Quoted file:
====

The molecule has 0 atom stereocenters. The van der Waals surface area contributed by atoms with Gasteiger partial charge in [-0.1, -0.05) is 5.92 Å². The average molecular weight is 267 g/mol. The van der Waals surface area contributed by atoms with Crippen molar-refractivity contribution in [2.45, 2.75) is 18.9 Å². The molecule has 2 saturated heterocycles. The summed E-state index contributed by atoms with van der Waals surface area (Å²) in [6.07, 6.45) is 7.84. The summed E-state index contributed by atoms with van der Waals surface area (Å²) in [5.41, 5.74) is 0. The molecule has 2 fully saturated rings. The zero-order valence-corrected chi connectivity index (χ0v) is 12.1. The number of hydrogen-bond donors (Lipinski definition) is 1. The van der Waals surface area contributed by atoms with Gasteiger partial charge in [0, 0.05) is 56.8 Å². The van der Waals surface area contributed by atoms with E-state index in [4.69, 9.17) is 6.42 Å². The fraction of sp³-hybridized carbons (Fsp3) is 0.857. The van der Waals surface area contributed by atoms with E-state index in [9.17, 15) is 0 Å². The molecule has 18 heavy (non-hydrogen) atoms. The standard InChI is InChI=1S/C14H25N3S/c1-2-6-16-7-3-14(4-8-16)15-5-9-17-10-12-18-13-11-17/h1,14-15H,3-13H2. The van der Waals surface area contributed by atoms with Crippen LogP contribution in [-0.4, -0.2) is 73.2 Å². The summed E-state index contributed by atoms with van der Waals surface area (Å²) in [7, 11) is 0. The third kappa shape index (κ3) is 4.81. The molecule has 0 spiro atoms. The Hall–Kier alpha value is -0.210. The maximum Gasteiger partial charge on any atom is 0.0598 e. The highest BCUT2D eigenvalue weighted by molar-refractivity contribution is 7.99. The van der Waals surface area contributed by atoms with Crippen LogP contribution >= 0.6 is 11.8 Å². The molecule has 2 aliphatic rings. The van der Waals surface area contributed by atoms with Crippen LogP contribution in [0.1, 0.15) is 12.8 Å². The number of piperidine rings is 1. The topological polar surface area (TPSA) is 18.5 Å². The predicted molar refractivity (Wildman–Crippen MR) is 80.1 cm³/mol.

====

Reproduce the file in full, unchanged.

The molecule has 0 atom stereocenters. The van der Waals surface area contributed by atoms with Gasteiger partial charge in [-0.1, -0.05) is 5.92 Å². The average molecular weight is 267 g/mol. The van der Waals surface area contributed by atoms with Crippen molar-refractivity contribution in [2.45, 2.75) is 18.9 Å². The molecule has 2 saturated heterocycles. The summed E-state index contributed by atoms with van der Waals surface area (Å²) in [6.07, 6.45) is 7.84. The summed E-state index contributed by atoms with van der Waals surface area (Å²) in [5.41, 5.74) is 0. The molecule has 2 fully saturated rings. The zero-order valence-corrected chi connectivity index (χ0v) is 12.1. The number of hydrogen-bond donors (Lipinski definition) is 1. The van der Waals surface area contributed by atoms with Gasteiger partial charge in [0, 0.05) is 56.8 Å². The van der Waals surface area contributed by atoms with E-state index in [4.69, 9.17) is 6.42 Å². The fraction of sp³-hybridized carbons (Fsp3) is 0.857. The van der Waals surface area contributed by atoms with E-state index in [9.17, 15) is 0 Å². The molecule has 18 heavy (non-hydrogen) atoms. The standard InChI is InChI=1S/C14H25N3S/c1-2-6-16-7-3-14(4-8-16)15-5-9-17-10-12-18-13-11-17/h1,14-15H,3-13H2. The van der Waals surface area contributed by atoms with Crippen LogP contribution in [-0.4, -0.2) is 73.2 Å². The summed E-state index contributed by atoms with van der Waals surface area (Å²) in [7, 11) is 0. The third kappa shape index (κ3) is 4.81. The molecule has 0 spiro atoms. The Hall–Kier alpha value is -0.210. The maximum Gasteiger partial charge on any atom is 0.0598 e. The highest BCUT2D eigenvalue weighted by molar-refractivity contribution is 7.99. The van der Waals surface area contributed by atoms with Crippen LogP contribution >= 0.6 is 11.8 Å². The molecule has 2 aliphatic rings. The van der Waals surface area contributed by atoms with Crippen LogP contribution in [0.1, 0.15) is 12.8 Å². The number of piperidine rings is 1. The topological polar surface area (TPSA) is 18.5 Å². The predicted molar refractivity (Wildman–Crippen MR) is 80.1 cm³/mol.